What are the differences between vector graphics and raster graphics?


I understand from prior knowledge that there are two different image format / composition options available for creating images; raster and vector.

I would like to understand more about them, such as what the defining characteristics of each are, and what typical, generic use-cases each might have.

  1. What are raster graphics composed of?

    • When would I want to choose raster over vector?

  1. What are vector graphics composed of?

    • When would I want to choose vector over raster?

1/14/2015 6:11:00 PM

Accepted Answer

Vector graphics are graphics in which the image is represented in a mathematical fashion. What this allows one to do is to zoom in an image to infinite precision. They are ideal for situations in which an image might be used at various resolutions and dimensions.

Raster graphics are of a fixed dimension, somewhat like a grid pattern with specified values at each point. These graphics are the default for things from the real world (IE, scanned images, photographs, etc). They are ideal for use when an image will only be used once, and will never need to be enlarged, or if portions are coming from a photograph or other real-world image.

1/6/2011 5:43:00 PM

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(that's Illustrator on the left, Photoshop on the right)

Raster images are just grids of pixels, like what comes out of a digital camera or a scanner. The file doesn't know what those pixels mean. Web images and digital paintings are most often raster.

  • Adobe Photoshop, GIMP, Krita, Corel Photopaint and Pixelmator are primarily raster (some have a few very basic vector tools too, but the images they create are raster).
  • Most digital painting programs and apps like ArtRage, Sketchbook, Layerpaint and Procreate are raster.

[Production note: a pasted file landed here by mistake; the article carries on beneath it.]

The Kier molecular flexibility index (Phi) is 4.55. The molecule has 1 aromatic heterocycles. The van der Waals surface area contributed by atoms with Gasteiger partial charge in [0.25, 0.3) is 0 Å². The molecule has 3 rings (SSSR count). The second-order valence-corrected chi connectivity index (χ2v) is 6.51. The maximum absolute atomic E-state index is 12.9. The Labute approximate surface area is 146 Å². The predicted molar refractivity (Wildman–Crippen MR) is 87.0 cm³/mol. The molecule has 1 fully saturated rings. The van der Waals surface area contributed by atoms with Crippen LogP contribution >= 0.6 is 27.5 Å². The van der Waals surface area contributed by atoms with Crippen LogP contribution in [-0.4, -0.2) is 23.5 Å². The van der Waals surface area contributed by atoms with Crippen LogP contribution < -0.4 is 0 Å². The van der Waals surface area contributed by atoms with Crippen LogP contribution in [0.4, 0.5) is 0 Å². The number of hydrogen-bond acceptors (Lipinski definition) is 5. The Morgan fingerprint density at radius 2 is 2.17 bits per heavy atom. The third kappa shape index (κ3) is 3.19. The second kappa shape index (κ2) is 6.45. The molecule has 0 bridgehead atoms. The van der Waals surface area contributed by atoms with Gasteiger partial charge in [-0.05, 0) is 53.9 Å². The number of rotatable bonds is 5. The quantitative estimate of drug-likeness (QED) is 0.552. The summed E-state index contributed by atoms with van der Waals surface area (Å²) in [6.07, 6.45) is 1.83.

• JPG, GIF, PNG, TIFF, BMP are all common raster image formats. PSDs (Photoshop files) are raster too (but can sort-of contain sort-of vector shapes). PDFs can contain both.

Vector images are made of separate shapes, lines, paths etc. They're more flexible as each shape is separate and you can scale up and down as much as you like, but it's harder to make the images look natural.

  • Adobe Illustrator, Inkscape, Sketch, Affinity Designer and Corel Draw are primarily vector (although some have a few tools that add raster effects).
  • Most CAD and 3D rendering programs like AutoCAD, Maya, Blender and Cinema4D work with (more complex) vectors.
  • EPS, SVG and AI (Illustrator) are the most common vector formats. They can all contain embedded raster images. PDFs can contain both - it's good practice to produce PDFs where everything that can be vector is, and only things like photos are raster.

In general, if you can use vector, it's a good idea to. It'll be more flexible for scaling, easier to edit, and you won't have to worry about the resolution being high enough for print (vector images have infinite resolution).

It's common to work with a mix of the two e.g. where you have a photo and other elements.